Parking lot may be draining Port coffers

A prime Fisherman’s Wharf parking lot operates with little oversight and cost the Port of San Francisco nearly $600,000 in unreported revenue and overcharges during a two-year period, according to a city controller’s audit released Monday.

The Fisherman’s Wharf Restaurant Association, a coalition of 11 establishments, has had an agreement with the Port since 1982 to operate a 286-car parking lot that its businesses surround. But now, the two are locked in a fierce battle about who will control the lot at the corner of Taylor and Jefferson streets in the future.

The city audit, requested by the Port, doesn’t seem to help the association’s cause.

It examined operations from July 2006 to June 2008 and found nearly $600,000 was likely either overcharged to the Port or was unreported revenue. The audit identified nearly $240,000 in missing tickets and about $330,000 in unsupported or unallowable expenses, and overcharges of more than $3,000 for a Christmas tree and a wrongful charge of about $2,300 for vehicle damage.

The Port has already started a bidding process to bring in a parking lot operator.

But the association fired back, calling the audit’s findings “baseless and untrue.”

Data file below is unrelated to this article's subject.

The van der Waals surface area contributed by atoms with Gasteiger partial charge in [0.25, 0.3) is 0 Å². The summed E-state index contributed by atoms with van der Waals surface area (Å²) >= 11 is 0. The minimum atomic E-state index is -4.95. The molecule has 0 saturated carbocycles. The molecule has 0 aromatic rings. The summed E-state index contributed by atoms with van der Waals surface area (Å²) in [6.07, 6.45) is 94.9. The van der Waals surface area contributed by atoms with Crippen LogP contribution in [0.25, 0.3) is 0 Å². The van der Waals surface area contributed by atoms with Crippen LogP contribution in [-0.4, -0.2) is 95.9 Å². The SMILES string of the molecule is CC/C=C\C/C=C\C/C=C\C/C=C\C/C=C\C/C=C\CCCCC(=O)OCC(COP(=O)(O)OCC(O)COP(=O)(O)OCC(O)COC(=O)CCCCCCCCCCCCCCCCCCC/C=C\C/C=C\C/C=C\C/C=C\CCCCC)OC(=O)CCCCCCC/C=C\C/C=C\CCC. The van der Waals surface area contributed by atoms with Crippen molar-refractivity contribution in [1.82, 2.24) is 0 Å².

Instead, the association said the audit is part of an effort by the Port to regain the parking lot by removing the association “by any means necessary, including slanderous allegations of financial impropriety.”

The association fears another operator would raise rates and curtail validation, causing a drop in customers. The restaurants currently charge $2.50 per 30 minutes for parking, but patrons of surrounding restaurants and businesses can park there for free.

Port officials are moving forward with plans to bring in another operator, but the association said it hopes to have members of the Board of Supervisors intervene in its favor.

The group is also considering legal action.

Bay Area NewsFisherman's WharfGovernment & PoliticsLocalPoliticsPort of San Francisco

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